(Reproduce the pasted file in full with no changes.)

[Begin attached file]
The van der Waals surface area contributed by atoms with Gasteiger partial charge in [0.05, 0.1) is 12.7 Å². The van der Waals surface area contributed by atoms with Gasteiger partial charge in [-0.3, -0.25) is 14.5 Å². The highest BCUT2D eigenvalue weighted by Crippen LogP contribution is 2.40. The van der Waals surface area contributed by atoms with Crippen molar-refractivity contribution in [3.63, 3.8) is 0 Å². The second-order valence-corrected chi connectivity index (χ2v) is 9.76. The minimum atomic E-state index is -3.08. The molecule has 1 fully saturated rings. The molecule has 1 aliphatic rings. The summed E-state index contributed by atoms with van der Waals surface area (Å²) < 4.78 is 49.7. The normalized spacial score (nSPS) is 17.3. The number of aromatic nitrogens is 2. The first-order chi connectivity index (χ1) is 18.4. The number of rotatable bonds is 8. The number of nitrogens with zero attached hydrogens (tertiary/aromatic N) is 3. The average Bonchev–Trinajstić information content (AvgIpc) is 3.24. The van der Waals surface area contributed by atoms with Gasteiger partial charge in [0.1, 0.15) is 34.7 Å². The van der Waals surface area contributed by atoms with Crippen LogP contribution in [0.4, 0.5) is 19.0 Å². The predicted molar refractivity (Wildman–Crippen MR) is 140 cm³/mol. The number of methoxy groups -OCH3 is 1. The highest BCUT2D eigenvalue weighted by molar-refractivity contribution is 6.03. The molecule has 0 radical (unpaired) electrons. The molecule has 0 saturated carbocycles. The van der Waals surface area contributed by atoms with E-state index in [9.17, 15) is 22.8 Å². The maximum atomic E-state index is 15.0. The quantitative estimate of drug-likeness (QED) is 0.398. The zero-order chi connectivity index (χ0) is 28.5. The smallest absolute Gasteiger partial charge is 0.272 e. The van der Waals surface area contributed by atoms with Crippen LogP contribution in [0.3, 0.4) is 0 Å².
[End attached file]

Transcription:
The van der Waals surface area contributed by atoms with Gasteiger partial charge in [0.05, 0.1) is 12.7 Å². The van der Waals surface area contributed by atoms with Gasteiger partial charge in [-0.3, -0.25) is 14.5 Å². The highest BCUT2D eigenvalue weighted by Crippen LogP contribution is 2.40. The van der Waals surface area contributed by atoms with Crippen molar-refractivity contribution in [3.63, 3.8) is 0 Å². The second-order valence-corrected chi connectivity index (χ2v) is 9.76. The minimum atomic E-state index is -3.08. The molecule has 1 fully saturated rings. The molecule has 1 aliphatic rings. The summed E-state index contributed by atoms with van der Waals surface area (Å²) < 4.78 is 49.7. The normalized spacial score (nSPS) is 17.3. The number of aromatic nitrogens is 2. The first-order chi connectivity index (χ1) is 18.4. The number of rotatable bonds is 8. The number of nitrogens with zero attached hydrogens (tertiary/aromatic N) is 3. The average Bonchev–Trinajstić information content (AvgIpc) is 3.24. The van der Waals surface area contributed by atoms with Gasteiger partial charge in [0.1, 0.15) is 34.7 Å². The van der Waals surface area contributed by atoms with Crippen LogP contribution in [0.4, 0.5) is 19.0 Å². The predicted molar refractivity (Wildman–Crippen MR) is 140 cm³/mol. The number of methoxy groups -OCH3 is 1. The highest BCUT2D eigenvalue weighted by molar-refractivity contribution is 6.03. The molecule has 0 radical (unpaired) electrons. The molecule has 0 saturated carbocycles. The van der Waals surface area contributed by atoms with E-state index in [9.17, 15) is 22.8 Å². The maximum atomic E-state index is 15.0. The quantitative estimate of drug-likeness (QED) is 0.398. The zero-order chi connectivity index (χ0) is 28.5. The smallest absolute Gasteiger partial charge is 0.272 e. The van der Waals surface area contributed by atoms with Crippen LogP contribution in [0.3, 0.4) is 0 Å².